Playwright: Steven Dietz, adapted from the play by Arthur Conan Doyle and William Gillette. At: Idle Muse Theatre Company at the Side Project, 1439 W. Jarvis. Phone: 773-382-2472; $20. Runs through: Aug. 22
Somewhere it's written that cold-blooded Victorian gentlemen cannot swash and swagger with cavalier flair, but upstart American authors have ratified exceptions to that rule throughout their nation's literary history. And so in 1899, Arthur Conan Doyle's hypercerebral hero was permitted to court a ladyon sound scientific principles, naturallywhen triple-threat William Gillette adapted several of the famous whodunits into the hit drama that introduced the image of the deerstalker-capped, calabash-smoking slueth that we recognize to this day.
Prevailing show-business wisdom also dictates that you can't sell 19th-century melodrama to modern audiences, especially on a storefront stage barely 12 feet square. How do you replicate the picturesque localesfashionable London townhouses, bankside industrial plants, pastoral gardens along the Danube? Won't audiences scoff at the stock charactersruthless villains, straitlaced maidens, bumbling aristocrats and comical servants? And what about the elaborate special effects likewise characteristic of the genre? With Steven Dietz's 2006 adaptation of the Doyle-Gillette collaboration setting a waggish tone stopping just short of parody, wouldn't it be easierand saferto simply shrug off the whole thing as giggly camp?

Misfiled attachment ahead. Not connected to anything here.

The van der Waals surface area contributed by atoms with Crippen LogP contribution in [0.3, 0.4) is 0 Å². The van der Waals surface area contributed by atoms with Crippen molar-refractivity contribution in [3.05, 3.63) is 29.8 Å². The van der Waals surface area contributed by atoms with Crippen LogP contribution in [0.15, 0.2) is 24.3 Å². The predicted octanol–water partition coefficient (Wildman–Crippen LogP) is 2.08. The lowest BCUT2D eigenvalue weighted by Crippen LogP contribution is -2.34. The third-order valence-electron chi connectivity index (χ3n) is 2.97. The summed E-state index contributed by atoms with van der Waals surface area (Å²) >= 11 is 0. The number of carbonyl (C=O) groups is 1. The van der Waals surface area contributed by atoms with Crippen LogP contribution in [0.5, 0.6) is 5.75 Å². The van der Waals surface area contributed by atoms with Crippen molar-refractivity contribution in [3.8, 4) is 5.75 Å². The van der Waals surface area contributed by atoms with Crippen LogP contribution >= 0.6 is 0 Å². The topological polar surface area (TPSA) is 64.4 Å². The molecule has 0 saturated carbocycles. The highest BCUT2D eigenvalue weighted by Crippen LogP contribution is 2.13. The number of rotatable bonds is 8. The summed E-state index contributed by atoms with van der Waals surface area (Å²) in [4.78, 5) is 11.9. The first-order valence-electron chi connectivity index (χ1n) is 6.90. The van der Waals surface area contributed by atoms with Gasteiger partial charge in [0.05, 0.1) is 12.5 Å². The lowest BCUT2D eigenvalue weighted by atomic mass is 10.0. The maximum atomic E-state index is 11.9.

Fortunately, Evan Jackson and the Idle Muse Theatre Company have, from their very inception, essayed only the most challenging of projects. Their realization of this vintage action-adventure tale overcomes its limitations with an alacrity as seemingly effortless as that with which their genius detective uncovers clues, outwits adversaries and resolves disorder presenting a threat to his society. Credit Jackson for directing his cast to play their roles seriously, with no winks or asideseven when encumbered by a running gag involving Holmes' exhaustive reference library. Conviction like this, conveyed with understatement proportionate to its intimate quarters, renders plausible the most artificial of occurrences.
Artifice being unavoidable in close quarters, however, Dennis Mae's scenic design embraces such imaginative motifs as set dressing etched on plexiglass panels, relying instead on the expository dialogue to locate us in our various milieux. The actors' youthfulness becomes invisible after a few minutes, Luke Hamilton personifying the austere Holmes with the able support of Nathan Pease's meek Dr. Watson and Elizabeth Macdougald's feisty Irene Adler. But the chief factor generating the requisite suspense is Nathan Thompson's chilling portrayal of the evil Dr. Moriarty, whoarmed only with a deadly looking caneradiates more menace than any modern WMD-schlepping baddie.